So when we’re historians of music, are we engaged in an “Over the Top”-style arm wrestle with another kind of autonomy? Between the historian and the musician/composer/music? Who gets the autonomy?
Schoenberg says: “I discovered something, I’m not founding a school. All I found is that tonality has a life of its own, it goes its own way, nobody can control it. The material has its own tendency, so I need autonomy to be beholden to a process that is beyond me.”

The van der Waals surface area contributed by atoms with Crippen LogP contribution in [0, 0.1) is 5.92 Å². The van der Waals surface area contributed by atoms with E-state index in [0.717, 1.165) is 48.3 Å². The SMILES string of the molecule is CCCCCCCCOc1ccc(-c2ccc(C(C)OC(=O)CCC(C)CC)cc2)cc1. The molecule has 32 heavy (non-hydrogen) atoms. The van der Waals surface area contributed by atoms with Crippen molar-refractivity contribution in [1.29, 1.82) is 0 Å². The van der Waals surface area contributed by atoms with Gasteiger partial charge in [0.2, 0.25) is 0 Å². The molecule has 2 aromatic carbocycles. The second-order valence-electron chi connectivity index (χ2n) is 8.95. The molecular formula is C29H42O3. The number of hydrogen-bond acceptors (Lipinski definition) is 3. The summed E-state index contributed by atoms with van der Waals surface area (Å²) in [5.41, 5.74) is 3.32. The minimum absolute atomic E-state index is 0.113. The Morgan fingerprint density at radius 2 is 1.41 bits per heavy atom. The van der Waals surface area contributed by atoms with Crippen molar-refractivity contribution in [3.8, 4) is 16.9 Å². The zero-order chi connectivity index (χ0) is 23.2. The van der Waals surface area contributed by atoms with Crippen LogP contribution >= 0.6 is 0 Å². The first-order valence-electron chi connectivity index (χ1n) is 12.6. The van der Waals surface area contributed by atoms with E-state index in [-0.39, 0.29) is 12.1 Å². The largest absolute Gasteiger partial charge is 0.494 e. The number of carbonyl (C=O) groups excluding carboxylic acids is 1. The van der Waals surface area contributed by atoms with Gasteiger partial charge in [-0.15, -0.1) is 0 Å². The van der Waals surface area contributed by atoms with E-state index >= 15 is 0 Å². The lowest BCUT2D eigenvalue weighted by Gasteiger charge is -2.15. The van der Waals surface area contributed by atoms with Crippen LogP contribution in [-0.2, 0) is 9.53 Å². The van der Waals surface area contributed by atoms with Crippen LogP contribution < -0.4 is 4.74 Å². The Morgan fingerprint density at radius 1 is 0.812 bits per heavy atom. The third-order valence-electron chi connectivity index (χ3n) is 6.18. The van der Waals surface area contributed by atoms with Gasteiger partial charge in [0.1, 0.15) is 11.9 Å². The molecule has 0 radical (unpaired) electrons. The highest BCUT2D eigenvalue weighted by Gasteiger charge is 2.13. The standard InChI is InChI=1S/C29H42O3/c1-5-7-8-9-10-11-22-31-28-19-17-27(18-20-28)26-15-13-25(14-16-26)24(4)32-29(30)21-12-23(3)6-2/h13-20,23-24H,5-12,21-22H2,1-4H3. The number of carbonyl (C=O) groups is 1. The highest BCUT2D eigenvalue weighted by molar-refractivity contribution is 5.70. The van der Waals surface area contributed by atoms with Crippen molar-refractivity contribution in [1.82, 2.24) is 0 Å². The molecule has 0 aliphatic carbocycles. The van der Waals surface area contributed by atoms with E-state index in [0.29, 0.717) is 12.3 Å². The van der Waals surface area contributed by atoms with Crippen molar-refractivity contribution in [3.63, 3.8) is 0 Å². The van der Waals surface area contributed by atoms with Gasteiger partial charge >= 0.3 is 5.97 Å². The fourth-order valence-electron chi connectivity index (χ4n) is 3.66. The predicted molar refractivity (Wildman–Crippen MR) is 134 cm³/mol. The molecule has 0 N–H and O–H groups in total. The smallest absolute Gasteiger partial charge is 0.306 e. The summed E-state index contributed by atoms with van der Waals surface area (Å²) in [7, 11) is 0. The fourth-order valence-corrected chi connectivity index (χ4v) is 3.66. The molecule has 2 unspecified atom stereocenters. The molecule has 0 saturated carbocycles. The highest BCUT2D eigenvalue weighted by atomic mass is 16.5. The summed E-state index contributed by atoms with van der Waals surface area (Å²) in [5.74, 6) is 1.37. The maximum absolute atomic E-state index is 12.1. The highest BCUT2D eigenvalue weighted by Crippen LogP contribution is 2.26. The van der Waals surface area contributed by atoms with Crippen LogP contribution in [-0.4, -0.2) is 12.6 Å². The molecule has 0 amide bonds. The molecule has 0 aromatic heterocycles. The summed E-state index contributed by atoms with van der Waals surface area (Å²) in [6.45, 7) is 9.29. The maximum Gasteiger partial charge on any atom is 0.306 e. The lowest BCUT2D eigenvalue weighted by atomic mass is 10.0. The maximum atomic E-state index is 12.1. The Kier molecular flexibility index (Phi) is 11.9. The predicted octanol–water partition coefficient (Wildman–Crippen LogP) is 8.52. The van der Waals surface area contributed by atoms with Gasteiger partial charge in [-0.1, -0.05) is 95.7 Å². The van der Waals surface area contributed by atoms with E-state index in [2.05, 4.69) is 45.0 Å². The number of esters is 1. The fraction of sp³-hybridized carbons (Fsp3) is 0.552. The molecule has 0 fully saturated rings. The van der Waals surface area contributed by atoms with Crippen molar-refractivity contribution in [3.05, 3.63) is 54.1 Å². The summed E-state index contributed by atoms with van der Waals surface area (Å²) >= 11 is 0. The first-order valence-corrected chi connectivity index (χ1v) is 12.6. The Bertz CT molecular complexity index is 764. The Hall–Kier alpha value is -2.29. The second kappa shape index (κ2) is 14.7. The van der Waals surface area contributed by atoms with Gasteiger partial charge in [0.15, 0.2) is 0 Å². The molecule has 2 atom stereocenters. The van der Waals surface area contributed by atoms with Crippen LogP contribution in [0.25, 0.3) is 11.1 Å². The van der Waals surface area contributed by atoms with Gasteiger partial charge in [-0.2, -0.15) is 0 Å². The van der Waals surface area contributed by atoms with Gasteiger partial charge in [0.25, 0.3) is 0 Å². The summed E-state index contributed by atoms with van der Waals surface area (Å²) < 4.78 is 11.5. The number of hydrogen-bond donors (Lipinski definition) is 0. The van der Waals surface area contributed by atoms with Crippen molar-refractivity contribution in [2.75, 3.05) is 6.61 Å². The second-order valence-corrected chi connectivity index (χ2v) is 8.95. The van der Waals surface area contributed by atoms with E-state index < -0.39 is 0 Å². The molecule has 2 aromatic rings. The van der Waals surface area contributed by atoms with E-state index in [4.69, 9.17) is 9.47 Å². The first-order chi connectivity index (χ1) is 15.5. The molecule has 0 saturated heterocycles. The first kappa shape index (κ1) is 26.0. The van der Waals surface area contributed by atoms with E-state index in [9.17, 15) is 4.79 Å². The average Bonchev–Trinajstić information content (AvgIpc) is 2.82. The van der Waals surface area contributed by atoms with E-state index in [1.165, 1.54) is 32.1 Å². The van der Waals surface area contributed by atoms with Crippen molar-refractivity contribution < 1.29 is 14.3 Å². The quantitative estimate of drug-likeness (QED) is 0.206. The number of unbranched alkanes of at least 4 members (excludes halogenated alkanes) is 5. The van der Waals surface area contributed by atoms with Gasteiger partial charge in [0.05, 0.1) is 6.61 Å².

Then a historian comes around and says, “No, this is fantasy, power dynamics, hegemony of German music, bound up in racial and ethnic history of the 19th century; Schoenberg is a Jew and his position/desire is to assimilate, and his personality as an iconoclast is important….. And I know these things because I discovered the material itself, it’s there, it has a tendency to tell the story by itself, I can’t help it, i’m beholden to a process beyond me…. “